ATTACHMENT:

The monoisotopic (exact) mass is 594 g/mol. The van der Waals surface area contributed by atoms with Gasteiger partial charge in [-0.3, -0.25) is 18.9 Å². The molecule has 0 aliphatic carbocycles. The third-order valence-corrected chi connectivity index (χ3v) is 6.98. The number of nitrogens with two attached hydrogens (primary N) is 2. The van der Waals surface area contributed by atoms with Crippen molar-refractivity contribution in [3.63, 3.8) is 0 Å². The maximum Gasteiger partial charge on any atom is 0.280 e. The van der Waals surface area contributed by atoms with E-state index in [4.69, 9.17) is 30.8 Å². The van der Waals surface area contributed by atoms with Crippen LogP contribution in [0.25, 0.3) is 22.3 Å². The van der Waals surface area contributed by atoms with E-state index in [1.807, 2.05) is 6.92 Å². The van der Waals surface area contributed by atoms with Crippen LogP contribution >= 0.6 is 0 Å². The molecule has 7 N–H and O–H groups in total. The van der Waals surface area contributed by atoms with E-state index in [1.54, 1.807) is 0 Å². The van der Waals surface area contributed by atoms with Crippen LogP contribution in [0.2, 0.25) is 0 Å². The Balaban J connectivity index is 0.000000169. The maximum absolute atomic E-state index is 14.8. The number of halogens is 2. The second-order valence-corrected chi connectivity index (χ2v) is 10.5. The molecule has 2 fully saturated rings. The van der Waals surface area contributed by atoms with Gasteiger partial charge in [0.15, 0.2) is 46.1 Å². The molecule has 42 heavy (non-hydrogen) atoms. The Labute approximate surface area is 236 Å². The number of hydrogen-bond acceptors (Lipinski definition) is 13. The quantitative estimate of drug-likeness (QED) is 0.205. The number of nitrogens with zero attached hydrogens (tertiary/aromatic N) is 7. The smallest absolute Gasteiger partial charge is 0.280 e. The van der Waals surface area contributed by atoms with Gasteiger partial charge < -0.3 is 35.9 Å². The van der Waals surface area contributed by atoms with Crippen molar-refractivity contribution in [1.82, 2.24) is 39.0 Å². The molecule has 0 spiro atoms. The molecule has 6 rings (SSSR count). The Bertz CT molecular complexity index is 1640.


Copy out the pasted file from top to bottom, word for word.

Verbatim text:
The monoisotopic (exact) mass is 594 g/mol. The van der Waals surface area contributed by atoms with Gasteiger partial charge in [-0.3, -0.25) is 18.9 Å². The molecule has 0 aliphatic carbocycles. The third-order valence-corrected chi connectivity index (χ3v) is 6.98. The number of nitrogens with two attached hydrogens (primary N) is 2. The van der Waals surface area contributed by atoms with Crippen molar-refractivity contribution in [3.63, 3.8) is 0 Å². The maximum Gasteiger partial charge on any atom is 0.280 e. The van der Waals surface area contributed by atoms with E-state index in [4.69, 9.17) is 30.8 Å². The van der Waals surface area contributed by atoms with Crippen LogP contribution in [0.25, 0.3) is 22.3 Å². The van der Waals surface area contributed by atoms with E-state index in [1.807, 2.05) is 6.92 Å². The van der Waals surface area contributed by atoms with Crippen LogP contribution >= 0.6 is 0 Å². The molecule has 7 N–H and O–H groups in total. The van der Waals surface area contributed by atoms with E-state index in [1.54, 1.807) is 0 Å². The van der Waals surface area contributed by atoms with Crippen LogP contribution in [0.2, 0.25) is 0 Å². The Balaban J connectivity index is 0.000000169. The maximum absolute atomic E-state index is 14.8. The number of halogens is 2. The second-order valence-corrected chi connectivity index (χ2v) is 10.5. The molecule has 2 fully saturated rings. The van der Waals surface area contributed by atoms with Gasteiger partial charge in [0.15, 0.2) is 46.1 Å². The molecule has 42 heavy (non-hydrogen) atoms. The Labute approximate surface area is 236 Å². The number of hydrogen-bond acceptors (Lipinski definition) is 13. The quantitative estimate of drug-likeness (QED) is 0.205. The number of nitrogens with zero attached hydrogens (tertiary/aromatic N) is 7. The smallest absolute Gasteiger partial charge is 0.280 e. The van der Waals surface area contributed by atoms with Gasteiger partial charge < -0.3 is 35.9 Å². The van der Waals surface area contributed by atoms with Crippen molar-refractivity contribution in [1.82, 2.24) is 39.0 Å². The molecule has 0 spiro atoms. The molecule has 6 rings (SSSR count). The Bertz CT molecular complexity index is 1640.